David Preece: Call from the FA, Premier League and the Football League to clamp down on bad behaviour can’t come quick enough

Wales' Gareth Bale (left) and Aaron Ramsey remonstrate with referee Dr. Felix Brych during Euro 2016 clash with England
Wales' Gareth Bale (left) and Aaron Ramsey remonstrate with referee Dr. Felix Brych during Euro 2016 clash with England
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It must have been in the November of 1999 when a hand appeared through the dressing room door at Pittodrie and an unfurled fingered beckoned me towards the manager’s office.

At 22, being summoned this way was bit like when the school secretary interrupted one of your lessons to escort you to the Head’s office. Never a good sign.

Your mind begins to race, running through the last few days desperately trying to remember any misdemeanour you’d thought had escaped punishment.

You think to yourself, “What have I done now? I thought I was alright in training today? He’s going to drop me, isn’t he? Maybe someone’s put a bid in or wants to take me on loan.”

By the time I knocked on the office door, I’d convinced myself that after my less than impressive start to life in Aberdeen that they decision had already been made to ship me out on loan to regain a bit of form and build up my confidence.

As I opened the door, it wasn’t the manager, Ebbe Skovdahl, sitting behind the desk strewn with match reports, player CVs and other paraphernalia. It was Keith Burkinshaw, who was Director of Football at the time.

“Sit down, David. I want to talk to you about something that’s been really bothering me.” he said, in his broad South Yorkshire tone.

He was typically old school. Abrupt at times but authoritative. Someone who you respected. I certainly did anyway.

I was well versed in his bringing World Cup winners Ossie Ardiles and Ricky Villa to English football and just old enough to remember Tony Parkes’s penalty saving heroics for Keith’s Spurs side in the 1984 UEFA Cup final so I knew his word was to be listened to.

By this point, I didn’t have a clue what was coming next but I was listening intently.

“David, can I ask you why you swear so much? There really is no need for it.

“I watched you for the whole game and all I could hear was you running after referees, shouting at your players.

“I want you to be loud, I want you to talk but do you have to use the “F” word?”. I nearly fell off my chair.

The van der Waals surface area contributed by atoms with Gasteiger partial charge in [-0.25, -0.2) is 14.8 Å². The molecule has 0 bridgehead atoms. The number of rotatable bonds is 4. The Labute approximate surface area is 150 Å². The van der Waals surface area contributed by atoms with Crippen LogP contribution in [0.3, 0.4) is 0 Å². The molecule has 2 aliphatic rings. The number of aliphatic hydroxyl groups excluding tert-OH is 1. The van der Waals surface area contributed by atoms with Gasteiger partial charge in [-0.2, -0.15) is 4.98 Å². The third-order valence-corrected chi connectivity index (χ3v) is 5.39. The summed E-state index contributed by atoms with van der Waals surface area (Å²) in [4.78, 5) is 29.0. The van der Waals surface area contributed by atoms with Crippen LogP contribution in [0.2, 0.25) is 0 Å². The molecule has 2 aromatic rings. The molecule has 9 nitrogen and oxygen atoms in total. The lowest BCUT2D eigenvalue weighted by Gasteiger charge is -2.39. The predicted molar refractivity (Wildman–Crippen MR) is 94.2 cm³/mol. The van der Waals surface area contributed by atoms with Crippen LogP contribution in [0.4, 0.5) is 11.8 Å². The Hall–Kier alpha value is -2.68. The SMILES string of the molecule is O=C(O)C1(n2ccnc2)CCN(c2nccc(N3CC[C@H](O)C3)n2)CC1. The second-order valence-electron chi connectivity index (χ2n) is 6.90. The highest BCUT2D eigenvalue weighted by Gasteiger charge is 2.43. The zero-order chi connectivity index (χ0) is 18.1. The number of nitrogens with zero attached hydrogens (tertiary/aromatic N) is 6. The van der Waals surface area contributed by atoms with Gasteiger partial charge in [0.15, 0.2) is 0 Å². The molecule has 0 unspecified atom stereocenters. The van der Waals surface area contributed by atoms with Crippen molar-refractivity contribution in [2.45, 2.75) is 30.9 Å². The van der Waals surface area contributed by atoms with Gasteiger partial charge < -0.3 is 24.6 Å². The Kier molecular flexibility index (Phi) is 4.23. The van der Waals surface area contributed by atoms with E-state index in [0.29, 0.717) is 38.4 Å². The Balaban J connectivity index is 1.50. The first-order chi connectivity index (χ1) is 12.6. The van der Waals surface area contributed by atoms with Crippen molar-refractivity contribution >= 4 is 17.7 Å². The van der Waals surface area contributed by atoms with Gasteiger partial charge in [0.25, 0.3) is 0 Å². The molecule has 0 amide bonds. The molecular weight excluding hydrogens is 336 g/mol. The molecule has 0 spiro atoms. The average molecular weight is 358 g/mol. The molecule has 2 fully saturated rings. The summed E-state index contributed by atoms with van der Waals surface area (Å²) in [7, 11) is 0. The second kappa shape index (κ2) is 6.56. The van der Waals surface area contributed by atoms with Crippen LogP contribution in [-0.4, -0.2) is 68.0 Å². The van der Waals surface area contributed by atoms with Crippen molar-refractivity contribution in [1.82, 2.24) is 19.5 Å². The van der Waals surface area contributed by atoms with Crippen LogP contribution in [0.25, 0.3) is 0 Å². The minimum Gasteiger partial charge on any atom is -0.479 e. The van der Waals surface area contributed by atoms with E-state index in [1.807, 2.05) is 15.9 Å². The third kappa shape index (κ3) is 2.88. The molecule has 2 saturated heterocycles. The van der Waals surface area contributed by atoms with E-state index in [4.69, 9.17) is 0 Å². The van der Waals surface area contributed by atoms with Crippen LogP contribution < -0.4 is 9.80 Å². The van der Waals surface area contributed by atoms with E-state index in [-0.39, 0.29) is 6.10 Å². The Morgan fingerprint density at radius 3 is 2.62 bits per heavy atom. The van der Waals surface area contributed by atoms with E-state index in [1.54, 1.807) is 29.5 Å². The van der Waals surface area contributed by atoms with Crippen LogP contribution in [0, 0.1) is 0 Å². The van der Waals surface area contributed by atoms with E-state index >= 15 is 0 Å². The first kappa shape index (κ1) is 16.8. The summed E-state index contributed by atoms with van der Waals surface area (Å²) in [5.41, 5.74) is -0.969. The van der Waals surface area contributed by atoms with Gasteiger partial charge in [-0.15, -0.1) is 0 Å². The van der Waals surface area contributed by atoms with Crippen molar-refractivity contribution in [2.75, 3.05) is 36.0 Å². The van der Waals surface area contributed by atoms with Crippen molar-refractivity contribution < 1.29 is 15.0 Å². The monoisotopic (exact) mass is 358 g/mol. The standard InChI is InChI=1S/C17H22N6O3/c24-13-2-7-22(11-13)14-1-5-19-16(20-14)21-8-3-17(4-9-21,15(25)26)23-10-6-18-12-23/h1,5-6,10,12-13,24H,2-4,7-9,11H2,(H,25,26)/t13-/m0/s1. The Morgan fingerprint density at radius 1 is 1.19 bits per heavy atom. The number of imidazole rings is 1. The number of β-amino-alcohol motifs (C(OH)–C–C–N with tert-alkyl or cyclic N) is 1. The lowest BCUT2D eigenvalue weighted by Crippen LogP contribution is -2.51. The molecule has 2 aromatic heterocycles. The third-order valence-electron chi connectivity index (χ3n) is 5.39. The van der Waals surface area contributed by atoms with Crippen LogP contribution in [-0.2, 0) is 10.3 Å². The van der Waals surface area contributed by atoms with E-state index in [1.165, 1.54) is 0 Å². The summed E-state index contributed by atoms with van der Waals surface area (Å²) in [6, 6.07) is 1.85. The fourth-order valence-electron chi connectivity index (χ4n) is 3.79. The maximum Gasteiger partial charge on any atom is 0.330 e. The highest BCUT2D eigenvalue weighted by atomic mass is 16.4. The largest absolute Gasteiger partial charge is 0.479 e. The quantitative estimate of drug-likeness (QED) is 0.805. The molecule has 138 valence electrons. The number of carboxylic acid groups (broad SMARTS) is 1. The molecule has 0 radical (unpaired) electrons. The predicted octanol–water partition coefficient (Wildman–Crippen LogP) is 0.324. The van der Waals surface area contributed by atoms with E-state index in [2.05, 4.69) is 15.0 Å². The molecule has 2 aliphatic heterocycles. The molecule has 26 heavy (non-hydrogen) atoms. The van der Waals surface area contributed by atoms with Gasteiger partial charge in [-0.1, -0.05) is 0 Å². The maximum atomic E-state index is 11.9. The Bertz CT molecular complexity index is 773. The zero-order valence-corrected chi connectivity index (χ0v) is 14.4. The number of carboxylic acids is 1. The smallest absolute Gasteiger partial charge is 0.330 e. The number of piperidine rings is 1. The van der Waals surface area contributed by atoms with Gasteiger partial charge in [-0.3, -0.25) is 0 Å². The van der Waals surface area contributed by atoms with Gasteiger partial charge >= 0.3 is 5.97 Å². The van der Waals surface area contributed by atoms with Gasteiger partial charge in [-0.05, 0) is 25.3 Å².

He had a point of course. In a stadium that could hold 21,000 people, when there’s only a few hundred attending to watch the second string play, you can almost hear every utterance, every single sound.

“There are young children coming to watch you play. They all want to play for Aberdeen one day and if they hear you talk like that, don’t you think they’ll want to do it too?”.

At the time though, I was young and impetuous so I dismissed his point out of hand by apologising and saying I’d try to curb my cursing in the future. Keith left his post in the new year and along with him went my promise.

It looks totally ridiculous on reflection but in my mind it was proof to everyone how much I cared, how much I really wanted to win the game.

In a rough estimate, I’d say 80 per cent of the yellow cards I received in my career would be down to dissent.

What I wasn’t seeing was that it was affecting my performance and those around me.

Five seconds spent contesting a referee’s decision is five seconds where you’re not fully focused on your job and it’s only now, from the position in the dugout that I’ve moved to in recent years, that I can see that contesting every free kick, corner or throw-in just looks plain silly.

The call from the FA, Premier League and the Football League to clamp down on this behaviour couldn’t come quick enough for my liking and they have make sure they stick stick to their guns with a zero tolerance approach.

Any kind of abuse of aggressive gesturing towards the officials should result in a yellow card.

It’s for the good of the game, not just so it sets a better example to the kids watching the game but it’s for the good of the game in general.

Instead of whining to the ref, players will set about getting back in the right position so the opposition can’t take advantage of them switching off.

The game will flow better, saving the 30 seconds from players trudging over to the refs and pretending their socks need adjusting as they’re being admonished.

This has been a long time coming and if the players adhere to the guidelines then not only will you see the game improve from more play and less confrontation.

Not only that, if the players let the referees get on with their job without having to be a part-time bouncer too, then we’ll see them make more consistently correct decisions because their focus isn’t being hindered. And trust me, they will.